## Tuesday, 24 May 2011

### Mathematics of two state systems 1 Classical

As a fairly straightforward application of linear algebra over the next few posts I want to show how linear algebra can be applied to any simple two state system  I will then extend the analysis given here to quantum systems. I want to stress the formalism given here when applied to classical systems may seem cumbersome and artificial, on the other hand it is readily extendable to quantum systems. What is remarkable in what follows (and it's extension to quantum systems) is that the physics of a given situation seems completely irrelevant. I want to stress that all we will be dealing with is a systematic calculus which gives the probabilities of  a certain event occuring, a coin tossed, a beam of particles passing through two slits or a beam splitter. When we consider the beam splitter for example, it's only function in the quantum analysis is to allow particles or even a single particle through 1 path or another with a certain probability, there is no attempt to actually consider how the beam splitter functions in terms of the interaction of the beam particles with the material of the beam splitter. However remarkably that is all one needs to predict all the allegedly strange effects associated with quantum interference. I say allegedly as I believe so much balderdash has been written about 1 photon or large molecules such as a buckyball splitting in two as it passes through a beam splitter and then magically reforming at the detector so that it appears as a local entity.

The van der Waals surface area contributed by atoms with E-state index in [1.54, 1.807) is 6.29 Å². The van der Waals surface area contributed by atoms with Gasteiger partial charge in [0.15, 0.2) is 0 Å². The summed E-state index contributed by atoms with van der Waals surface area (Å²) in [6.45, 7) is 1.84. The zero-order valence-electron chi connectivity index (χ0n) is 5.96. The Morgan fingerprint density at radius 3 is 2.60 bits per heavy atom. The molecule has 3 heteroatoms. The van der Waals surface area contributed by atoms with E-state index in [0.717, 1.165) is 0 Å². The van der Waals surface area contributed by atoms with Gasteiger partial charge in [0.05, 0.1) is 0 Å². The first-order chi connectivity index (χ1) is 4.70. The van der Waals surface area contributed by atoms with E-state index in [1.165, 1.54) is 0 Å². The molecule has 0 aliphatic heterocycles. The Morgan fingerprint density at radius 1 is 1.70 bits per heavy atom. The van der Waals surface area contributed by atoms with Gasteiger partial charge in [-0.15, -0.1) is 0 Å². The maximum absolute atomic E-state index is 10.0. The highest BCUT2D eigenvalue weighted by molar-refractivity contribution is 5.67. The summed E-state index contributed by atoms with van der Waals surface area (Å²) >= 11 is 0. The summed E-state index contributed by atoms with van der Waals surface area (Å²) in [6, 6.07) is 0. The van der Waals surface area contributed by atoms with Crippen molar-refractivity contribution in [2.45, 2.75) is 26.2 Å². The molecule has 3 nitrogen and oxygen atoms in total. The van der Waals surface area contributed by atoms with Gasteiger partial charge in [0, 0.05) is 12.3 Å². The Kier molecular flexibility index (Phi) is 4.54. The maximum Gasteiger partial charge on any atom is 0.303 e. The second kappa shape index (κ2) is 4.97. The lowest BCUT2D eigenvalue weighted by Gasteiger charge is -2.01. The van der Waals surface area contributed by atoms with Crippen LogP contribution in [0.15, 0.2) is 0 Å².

I must admit when I read such accounts I feel like General Grant in the battle of the Wilderness who when exasperated with his brigadier's accounts of what they thought General Lee was upto said   "I am heartily tired of hearing what Lee is going to do, some of you always seem to think he is suddenly going to turn a double somersault and land on our rear and on both our flanks at the same time!!".